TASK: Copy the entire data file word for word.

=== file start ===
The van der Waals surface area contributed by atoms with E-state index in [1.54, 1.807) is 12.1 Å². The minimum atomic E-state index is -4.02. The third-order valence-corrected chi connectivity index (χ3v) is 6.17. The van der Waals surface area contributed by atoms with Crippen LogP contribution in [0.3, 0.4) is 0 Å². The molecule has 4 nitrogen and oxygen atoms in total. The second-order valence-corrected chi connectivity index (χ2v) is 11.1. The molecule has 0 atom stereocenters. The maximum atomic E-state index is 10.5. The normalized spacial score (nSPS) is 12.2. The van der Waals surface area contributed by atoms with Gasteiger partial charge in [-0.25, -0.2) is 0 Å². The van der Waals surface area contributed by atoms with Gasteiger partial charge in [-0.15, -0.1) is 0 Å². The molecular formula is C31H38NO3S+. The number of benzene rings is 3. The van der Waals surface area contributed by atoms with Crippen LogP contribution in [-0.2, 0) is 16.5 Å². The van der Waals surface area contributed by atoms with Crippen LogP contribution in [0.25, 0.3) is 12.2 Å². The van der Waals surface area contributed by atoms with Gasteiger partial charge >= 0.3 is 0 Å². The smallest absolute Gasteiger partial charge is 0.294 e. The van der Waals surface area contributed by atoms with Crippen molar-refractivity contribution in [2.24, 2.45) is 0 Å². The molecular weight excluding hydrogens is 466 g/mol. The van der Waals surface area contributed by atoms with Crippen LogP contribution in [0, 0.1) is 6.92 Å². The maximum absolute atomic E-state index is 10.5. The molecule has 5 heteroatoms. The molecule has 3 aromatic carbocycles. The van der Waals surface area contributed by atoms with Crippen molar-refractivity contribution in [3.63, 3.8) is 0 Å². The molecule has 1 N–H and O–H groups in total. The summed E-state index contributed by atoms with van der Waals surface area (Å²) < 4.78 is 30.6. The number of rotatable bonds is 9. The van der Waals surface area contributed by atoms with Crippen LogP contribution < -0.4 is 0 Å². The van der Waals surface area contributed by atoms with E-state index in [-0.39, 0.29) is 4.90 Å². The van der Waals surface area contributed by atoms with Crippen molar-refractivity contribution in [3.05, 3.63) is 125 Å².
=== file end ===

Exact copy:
The van der Waals surface area contributed by atoms with E-state index in [1.54, 1.807) is 12.1 Å². The minimum atomic E-state index is -4.02. The third-order valence-corrected chi connectivity index (χ3v) is 6.17. The van der Waals surface area contributed by atoms with Crippen LogP contribution in [0.3, 0.4) is 0 Å². The molecule has 4 nitrogen and oxygen atoms in total. The second-order valence-corrected chi connectivity index (χ2v) is 11.1. The molecule has 0 atom stereocenters. The maximum atomic E-state index is 10.5. The normalized spacial score (nSPS) is 12.2. The van der Waals surface area contributed by atoms with Gasteiger partial charge in [-0.25, -0.2) is 0 Å². The van der Waals surface area contributed by atoms with Gasteiger partial charge in [-0.15, -0.1) is 0 Å². The molecular formula is C31H38NO3S+. The number of benzene rings is 3. The van der Waals surface area contributed by atoms with Crippen LogP contribution in [-0.2, 0) is 16.5 Å². The van der Waals surface area contributed by atoms with Crippen LogP contribution in [0.25, 0.3) is 12.2 Å². The van der Waals surface area contributed by atoms with Gasteiger partial charge >= 0.3 is 0 Å². The smallest absolute Gasteiger partial charge is 0.294 e. The van der Waals surface area contributed by atoms with Crippen molar-refractivity contribution in [2.24, 2.45) is 0 Å². The molecular weight excluding hydrogens is 466 g/mol. The van der Waals surface area contributed by atoms with Crippen LogP contribution in [0, 0.1) is 6.92 Å². The maximum absolute atomic E-state index is 10.5. The molecule has 5 heteroatoms. The molecule has 3 aromatic carbocycles. The van der Waals surface area contributed by atoms with Crippen molar-refractivity contribution in [3.63, 3.8) is 0 Å². The molecule has 1 N–H and O–H groups in total. The summed E-state index contributed by atoms with van der Waals surface area (Å²) < 4.78 is 30.6. The number of rotatable bonds is 9. The van der Waals surface area contributed by atoms with Crippen LogP contribution < -0.4 is 0 Å². The van der Waals surface area contributed by atoms with E-state index in [-0.39, 0.29) is 4.90 Å². The van der Waals surface area contributed by atoms with Crippen molar-refractivity contribution in [3.05, 3.63) is 125 Å².